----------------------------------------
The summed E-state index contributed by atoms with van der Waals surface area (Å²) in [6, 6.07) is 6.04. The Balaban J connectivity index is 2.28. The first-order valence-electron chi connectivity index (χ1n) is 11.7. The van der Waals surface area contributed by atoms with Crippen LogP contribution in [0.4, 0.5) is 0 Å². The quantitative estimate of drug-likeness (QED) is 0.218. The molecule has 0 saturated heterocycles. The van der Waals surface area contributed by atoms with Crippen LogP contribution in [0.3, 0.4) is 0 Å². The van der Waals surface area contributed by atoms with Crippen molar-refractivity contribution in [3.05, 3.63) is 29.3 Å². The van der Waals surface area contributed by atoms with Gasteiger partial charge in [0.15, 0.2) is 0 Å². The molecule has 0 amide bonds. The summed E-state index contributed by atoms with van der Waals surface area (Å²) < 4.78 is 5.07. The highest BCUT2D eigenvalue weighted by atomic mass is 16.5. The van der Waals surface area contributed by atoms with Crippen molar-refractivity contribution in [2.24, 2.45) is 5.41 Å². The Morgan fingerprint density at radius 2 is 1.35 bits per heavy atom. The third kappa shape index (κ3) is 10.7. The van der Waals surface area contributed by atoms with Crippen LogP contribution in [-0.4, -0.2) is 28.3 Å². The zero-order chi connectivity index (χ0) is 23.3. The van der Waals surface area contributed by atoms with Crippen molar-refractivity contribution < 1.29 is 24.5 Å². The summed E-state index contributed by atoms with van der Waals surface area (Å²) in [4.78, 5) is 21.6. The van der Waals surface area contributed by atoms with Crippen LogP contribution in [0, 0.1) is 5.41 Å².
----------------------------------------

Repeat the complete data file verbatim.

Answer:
The summed E-state index contributed by atoms with van der Waals surface area (Å²) in [6, 6.07) is 6.04. The Balaban J connectivity index is 2.28. The first-order valence-electron chi connectivity index (χ1n) is 11.7. The van der Waals surface area contributed by atoms with Crippen LogP contribution in [0.4, 0.5) is 0 Å². The quantitative estimate of drug-likeness (QED) is 0.218. The molecule has 0 saturated heterocycles. The van der Waals surface area contributed by atoms with Crippen LogP contribution in [0.3, 0.4) is 0 Å². The van der Waals surface area contributed by atoms with Crippen molar-refractivity contribution in [3.05, 3.63) is 29.3 Å². The van der Waals surface area contributed by atoms with Gasteiger partial charge in [0.15, 0.2) is 0 Å². The molecule has 0 amide bonds. The summed E-state index contributed by atoms with van der Waals surface area (Å²) < 4.78 is 5.07. The highest BCUT2D eigenvalue weighted by atomic mass is 16.5. The van der Waals surface area contributed by atoms with Crippen molar-refractivity contribution in [2.24, 2.45) is 5.41 Å². The Morgan fingerprint density at radius 2 is 1.35 bits per heavy atom. The third kappa shape index (κ3) is 10.7. The van der Waals surface area contributed by atoms with Crippen LogP contribution in [-0.4, -0.2) is 28.3 Å². The zero-order chi connectivity index (χ0) is 23.3. The van der Waals surface area contributed by atoms with Crippen molar-refractivity contribution < 1.29 is 24.5 Å². The summed E-state index contributed by atoms with van der Waals surface area (Å²) in [4.78, 5) is 21.6. The van der Waals surface area contributed by atoms with Crippen LogP contribution in [0, 0.1) is 5.41 Å².